On Our Shelves Now
Now in a gorgeous new paperback edition with full-color illustrations by Maira Kalman, Microscripts is a one-of-a-kind masterpiece.
Robert Walser wrote many of his manuscripts in a highly enigmatic, shrunken-down form. These narrow strips of paper, covered with tiny ant-like pencil markings a millimeter high, came to light only after the author’s death in 1956.At first considered random restless pencil markings or a secret code, the microscripts were in time discovered to be a radically miniaturized form of antique German script: a whole story was deciphered on the back of a business card. These twenty-five short pieces address schnapps, rotten husbands, small town life, elegant jaunts, the radio, swine, jealousy, and marriage proposals.
About the Author
Robert Walser (1878–1956) was born in Switzerland. He left school at fourteen and led a wandering and precarious existence working as a bank clerk, a butler in a castle, and an inventor's assistant while producing essays, stories, and novels. In 1933 he abandoned writing and entered a sanatorium—where he remained for the rest of his life. "I am not here to write," Walser said, "but to be mad."
Susan Bernofsky is the acclaimed translator of Hermann Hesse, Robert Walser, and Jenny Erpenbeck, and the recipient of many awards, including the Helen and Kurt Wolff Prize and the Hermann Hesse Translation Prize. She teaches literary translation at Columbia University and lives in New York.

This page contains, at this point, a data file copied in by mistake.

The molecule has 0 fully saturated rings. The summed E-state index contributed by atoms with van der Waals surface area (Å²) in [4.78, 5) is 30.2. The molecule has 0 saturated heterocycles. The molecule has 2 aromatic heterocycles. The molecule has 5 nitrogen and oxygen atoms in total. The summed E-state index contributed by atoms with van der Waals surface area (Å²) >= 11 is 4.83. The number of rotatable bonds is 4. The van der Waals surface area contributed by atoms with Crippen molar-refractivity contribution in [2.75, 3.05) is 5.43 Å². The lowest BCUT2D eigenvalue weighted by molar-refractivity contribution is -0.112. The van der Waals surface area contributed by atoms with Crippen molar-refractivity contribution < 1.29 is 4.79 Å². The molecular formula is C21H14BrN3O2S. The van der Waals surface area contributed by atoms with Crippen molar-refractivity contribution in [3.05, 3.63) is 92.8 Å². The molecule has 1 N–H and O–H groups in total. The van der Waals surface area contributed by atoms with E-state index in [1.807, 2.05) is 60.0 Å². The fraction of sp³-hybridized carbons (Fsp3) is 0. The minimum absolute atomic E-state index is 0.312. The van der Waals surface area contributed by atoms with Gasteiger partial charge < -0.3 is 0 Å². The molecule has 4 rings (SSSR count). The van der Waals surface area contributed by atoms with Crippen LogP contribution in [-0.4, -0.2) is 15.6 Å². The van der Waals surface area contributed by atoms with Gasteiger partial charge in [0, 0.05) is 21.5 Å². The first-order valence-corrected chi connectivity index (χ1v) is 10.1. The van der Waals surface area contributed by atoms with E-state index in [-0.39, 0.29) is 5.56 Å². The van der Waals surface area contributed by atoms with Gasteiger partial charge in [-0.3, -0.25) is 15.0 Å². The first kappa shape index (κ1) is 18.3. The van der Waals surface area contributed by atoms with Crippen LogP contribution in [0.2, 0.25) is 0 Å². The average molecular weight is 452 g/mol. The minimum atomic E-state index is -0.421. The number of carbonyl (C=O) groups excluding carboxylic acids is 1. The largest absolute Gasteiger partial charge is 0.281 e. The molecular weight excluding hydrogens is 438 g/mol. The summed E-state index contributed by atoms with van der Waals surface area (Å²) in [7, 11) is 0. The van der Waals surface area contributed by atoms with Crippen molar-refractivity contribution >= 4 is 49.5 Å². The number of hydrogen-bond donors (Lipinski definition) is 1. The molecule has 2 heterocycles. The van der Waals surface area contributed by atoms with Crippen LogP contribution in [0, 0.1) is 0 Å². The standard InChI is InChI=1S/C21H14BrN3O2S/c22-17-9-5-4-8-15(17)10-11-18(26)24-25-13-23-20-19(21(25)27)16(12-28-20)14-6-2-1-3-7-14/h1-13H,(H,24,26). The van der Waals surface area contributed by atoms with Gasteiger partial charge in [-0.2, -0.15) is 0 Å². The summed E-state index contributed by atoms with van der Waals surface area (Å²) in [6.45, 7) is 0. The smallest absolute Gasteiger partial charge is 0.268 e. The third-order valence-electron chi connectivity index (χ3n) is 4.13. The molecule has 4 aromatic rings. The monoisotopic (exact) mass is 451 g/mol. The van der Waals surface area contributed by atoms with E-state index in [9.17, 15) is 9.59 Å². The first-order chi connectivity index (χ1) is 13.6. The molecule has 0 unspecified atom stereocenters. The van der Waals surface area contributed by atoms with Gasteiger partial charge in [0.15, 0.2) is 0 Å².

The use of throwaway scraps and pencil also seems part of a deliberate espousal of the small and modest, an attention to the unnoticed, and the microscripts are, as this edition lets us see, objects of beauty, the pencillings precisely filling their allotted space, the different texts neatly fitted together on the same piece of paper like some kind of intricate insect construction whose purpose is absolutely necessary.... Walser has in recent years regained some of the status he enjoyed in the 1920s. Instead of Kafka and Benjamin, we have Sebald and Lydia Davis championing him. But we still don't know where we stand with him. Are we dealing with pure literature,the vagaries of the everyday, jokes, or empty fancies? The writing is radical and elegant enough to encompass all these possibilities and many more. Is it the stuff of life? Perhaps.
— The Times Literary Supplement
Walser vaulted new heights of expression with minuscule means.
— The Boston Globe